Photon Banner

The Revision 2011 demo party that brought us” table for two” a little while ago along with some super demos for PC’s, retro, and state of the art, has also brought us the Photon Banner(google translate). The Photon Banner is a 96X24 led matrix that was made with (of course) 2304 5mm leds, and a atmega 644 clocked at 20MHz.

The end result is a 192cm X 48cm display area that uses the single micro controller, that has been beefed up with 2 megs of SPI flash memory, 6 driver boards, and took about a month just to construct. The software to drive the show took another 15 days, and it is pretty darn impressive.

The website above contains a bunch of photos, parts lists, and schematics. Before you go running off you should join us after the break for a couple of quick videos.



17 thoughts on “Photon Banner

  1. Looking at the physical assembly alongside the software capabilities – I can only say this is a top-rate implementation of the highest professsional quality in development and prototyping.


  2. Too bad no source published…would be great to look at how he pulled off all of that animation. From reading the description, it looks like all of the graphics processing is being done on an external PC with a C# program. Would love to see how he is exactly doing all of the software side!

  3. @adam,
    My guess is they ebayed a package of 1000 leds for cheap (didnt read the article yet) so there are going to naturally be some issues with manufacturing inconsistencies.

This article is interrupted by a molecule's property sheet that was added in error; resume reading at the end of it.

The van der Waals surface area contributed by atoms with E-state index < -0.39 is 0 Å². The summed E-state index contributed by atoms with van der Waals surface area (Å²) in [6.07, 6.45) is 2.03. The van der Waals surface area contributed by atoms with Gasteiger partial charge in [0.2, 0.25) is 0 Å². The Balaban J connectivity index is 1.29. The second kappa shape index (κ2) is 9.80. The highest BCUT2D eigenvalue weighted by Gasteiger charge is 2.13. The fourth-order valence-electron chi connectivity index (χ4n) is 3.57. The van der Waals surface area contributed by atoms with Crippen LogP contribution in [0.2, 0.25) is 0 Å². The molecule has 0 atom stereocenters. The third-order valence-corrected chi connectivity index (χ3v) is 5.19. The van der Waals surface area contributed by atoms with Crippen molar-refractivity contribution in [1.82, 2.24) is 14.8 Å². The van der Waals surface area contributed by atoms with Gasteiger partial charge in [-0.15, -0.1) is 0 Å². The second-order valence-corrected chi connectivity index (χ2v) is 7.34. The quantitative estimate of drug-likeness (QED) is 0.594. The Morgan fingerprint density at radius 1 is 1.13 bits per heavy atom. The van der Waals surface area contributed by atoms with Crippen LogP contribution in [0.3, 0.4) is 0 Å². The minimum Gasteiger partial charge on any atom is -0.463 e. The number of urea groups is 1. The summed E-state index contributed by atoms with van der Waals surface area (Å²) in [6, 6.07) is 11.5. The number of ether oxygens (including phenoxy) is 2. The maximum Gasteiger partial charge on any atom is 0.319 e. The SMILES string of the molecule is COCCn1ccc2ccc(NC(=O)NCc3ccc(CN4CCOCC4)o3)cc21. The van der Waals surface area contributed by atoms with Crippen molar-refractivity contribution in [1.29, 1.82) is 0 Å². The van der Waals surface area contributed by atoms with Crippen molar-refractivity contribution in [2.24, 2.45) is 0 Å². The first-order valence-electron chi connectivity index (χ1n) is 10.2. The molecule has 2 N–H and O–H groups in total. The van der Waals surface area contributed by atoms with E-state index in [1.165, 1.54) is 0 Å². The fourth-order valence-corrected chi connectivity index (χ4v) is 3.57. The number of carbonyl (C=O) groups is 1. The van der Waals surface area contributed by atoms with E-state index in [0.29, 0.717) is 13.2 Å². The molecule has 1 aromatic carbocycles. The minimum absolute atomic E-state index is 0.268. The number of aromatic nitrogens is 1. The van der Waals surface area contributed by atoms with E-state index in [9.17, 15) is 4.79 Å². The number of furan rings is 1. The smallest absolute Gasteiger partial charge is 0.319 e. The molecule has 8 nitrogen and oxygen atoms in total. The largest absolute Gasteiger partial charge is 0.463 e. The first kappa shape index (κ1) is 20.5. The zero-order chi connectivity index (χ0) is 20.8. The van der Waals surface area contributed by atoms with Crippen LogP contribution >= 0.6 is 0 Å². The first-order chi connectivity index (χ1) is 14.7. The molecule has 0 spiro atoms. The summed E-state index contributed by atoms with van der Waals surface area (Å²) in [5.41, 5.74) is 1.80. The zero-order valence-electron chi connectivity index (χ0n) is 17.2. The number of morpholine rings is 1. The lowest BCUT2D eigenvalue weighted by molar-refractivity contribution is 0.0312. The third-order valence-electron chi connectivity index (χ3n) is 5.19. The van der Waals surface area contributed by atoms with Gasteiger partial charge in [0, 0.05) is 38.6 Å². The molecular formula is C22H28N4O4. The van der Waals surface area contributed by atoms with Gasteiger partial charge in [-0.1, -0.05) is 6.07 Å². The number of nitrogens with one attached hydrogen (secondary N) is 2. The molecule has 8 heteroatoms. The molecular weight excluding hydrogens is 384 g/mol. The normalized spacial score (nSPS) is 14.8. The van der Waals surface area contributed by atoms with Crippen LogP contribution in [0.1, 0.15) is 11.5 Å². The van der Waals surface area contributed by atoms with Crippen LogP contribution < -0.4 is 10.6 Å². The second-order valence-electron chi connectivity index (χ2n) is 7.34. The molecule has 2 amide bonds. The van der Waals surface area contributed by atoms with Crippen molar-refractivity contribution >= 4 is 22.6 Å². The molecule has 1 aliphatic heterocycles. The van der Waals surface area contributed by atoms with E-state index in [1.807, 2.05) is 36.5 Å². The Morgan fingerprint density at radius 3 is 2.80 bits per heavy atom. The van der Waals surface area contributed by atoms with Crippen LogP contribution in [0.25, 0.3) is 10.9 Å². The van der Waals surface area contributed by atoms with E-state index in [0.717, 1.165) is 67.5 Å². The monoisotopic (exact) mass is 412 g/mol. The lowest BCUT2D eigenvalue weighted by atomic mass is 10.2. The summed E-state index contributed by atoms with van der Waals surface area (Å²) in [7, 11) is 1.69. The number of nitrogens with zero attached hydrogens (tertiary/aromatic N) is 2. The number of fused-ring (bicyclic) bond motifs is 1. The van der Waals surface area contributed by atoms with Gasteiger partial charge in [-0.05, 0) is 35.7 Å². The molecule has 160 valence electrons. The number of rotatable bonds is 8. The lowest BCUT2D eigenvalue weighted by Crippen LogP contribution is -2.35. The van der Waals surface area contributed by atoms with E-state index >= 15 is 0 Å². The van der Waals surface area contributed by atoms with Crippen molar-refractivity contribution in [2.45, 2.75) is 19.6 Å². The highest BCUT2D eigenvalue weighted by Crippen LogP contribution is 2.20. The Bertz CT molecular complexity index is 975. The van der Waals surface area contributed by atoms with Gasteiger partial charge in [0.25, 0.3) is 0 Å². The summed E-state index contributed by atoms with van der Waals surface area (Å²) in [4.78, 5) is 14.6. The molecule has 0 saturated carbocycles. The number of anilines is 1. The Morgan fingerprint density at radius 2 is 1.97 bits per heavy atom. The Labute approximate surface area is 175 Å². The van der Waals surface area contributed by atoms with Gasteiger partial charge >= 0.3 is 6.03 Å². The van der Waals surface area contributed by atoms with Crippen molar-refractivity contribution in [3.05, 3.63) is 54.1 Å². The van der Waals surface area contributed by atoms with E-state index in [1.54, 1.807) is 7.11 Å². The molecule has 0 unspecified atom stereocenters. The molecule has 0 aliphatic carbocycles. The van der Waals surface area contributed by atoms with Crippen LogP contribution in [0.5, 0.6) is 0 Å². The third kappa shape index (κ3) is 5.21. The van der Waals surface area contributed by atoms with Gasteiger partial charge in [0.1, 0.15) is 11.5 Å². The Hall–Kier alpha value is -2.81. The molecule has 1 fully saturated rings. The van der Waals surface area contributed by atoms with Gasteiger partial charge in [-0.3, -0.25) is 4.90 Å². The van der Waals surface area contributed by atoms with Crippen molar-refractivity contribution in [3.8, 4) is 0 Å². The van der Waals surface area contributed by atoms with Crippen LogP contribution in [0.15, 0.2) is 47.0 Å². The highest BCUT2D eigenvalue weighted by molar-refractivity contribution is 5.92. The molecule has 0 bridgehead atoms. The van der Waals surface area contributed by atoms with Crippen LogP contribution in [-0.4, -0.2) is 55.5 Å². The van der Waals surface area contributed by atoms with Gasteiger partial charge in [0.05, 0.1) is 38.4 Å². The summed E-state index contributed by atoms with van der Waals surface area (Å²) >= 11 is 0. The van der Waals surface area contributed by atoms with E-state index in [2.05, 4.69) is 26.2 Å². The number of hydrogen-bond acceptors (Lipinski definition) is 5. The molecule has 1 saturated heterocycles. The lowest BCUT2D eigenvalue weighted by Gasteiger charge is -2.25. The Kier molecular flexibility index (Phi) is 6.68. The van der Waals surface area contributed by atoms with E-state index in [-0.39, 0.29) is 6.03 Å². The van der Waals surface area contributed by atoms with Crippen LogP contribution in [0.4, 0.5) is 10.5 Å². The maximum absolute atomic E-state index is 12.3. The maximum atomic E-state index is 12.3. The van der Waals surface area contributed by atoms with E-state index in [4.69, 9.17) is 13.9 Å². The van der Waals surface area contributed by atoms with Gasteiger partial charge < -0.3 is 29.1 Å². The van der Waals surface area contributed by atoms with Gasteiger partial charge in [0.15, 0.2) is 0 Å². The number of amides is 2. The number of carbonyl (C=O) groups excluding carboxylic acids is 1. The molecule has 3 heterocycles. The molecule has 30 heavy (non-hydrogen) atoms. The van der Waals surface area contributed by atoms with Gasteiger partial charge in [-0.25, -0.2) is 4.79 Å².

Wonder if you could use an RS485 bus to chain these together. I realize they are using shift registers but it seems like it would take some effort to shift across 2 or more of these screens.

  4. @adam
    Either as suggested cheap LEDs or they weren’t extremely careful and used directional LEDs. The dim spots are ones that are pointing slightly the wrong way.

    If it’s a cheap LED issue and you had brightness control on each, you could use a camera and some feedback control to keep them all at the same level. You’d probably want to store an offset table in memory and apply that brightness offset to switch on operation.
    That would be tricky with this beast which is probably only an on/off per LED.

    To fix the directional LED issue, put a diffuser in front of each LED.

  5. I don’t really get the fascination with LED arrays. This blog really seems to have a fetish for them. It’s kinda neat, I guess, but I’m not super excited by seeing yet another version of what was hanging in my elementary school cafeteria showing menus and coming school events.

  6. @BobSmit

    Because they have a lot of visual impact, especially to people who are not really geeky and wouldn’t find DIY projects that interesting. A hack doesn’t have to be “high tech” for it to be cool. There are also a lot of projects with Nixie tubes, do you hate those too?

    Also, there are a lot of unique challenges when it comes to writing software for LED matrices, especially when you’re writing some kind of animation engine. I built an 8x8x8 LED cube once and the software turned out to be extremely complicated and fun. I don’t see why you have to be such a downer…

  7. The LEDs are cheap china made ones. They come with an opening angle of 20deg, which is crap for a matrix screen, but we used them anyway. Differences in intensity are not visible between each individual LED. However, one batch we received had widely different colors going from bright yellow to orange. We use that batch for a prototype, but not for the final Photonenbanner.

    Some LEDs are not fitted perfectly rectangular to the surface. This, the 20deg angle, and the fact that the camera was pretty close makes it look like the LEDs have different intensities in the video.

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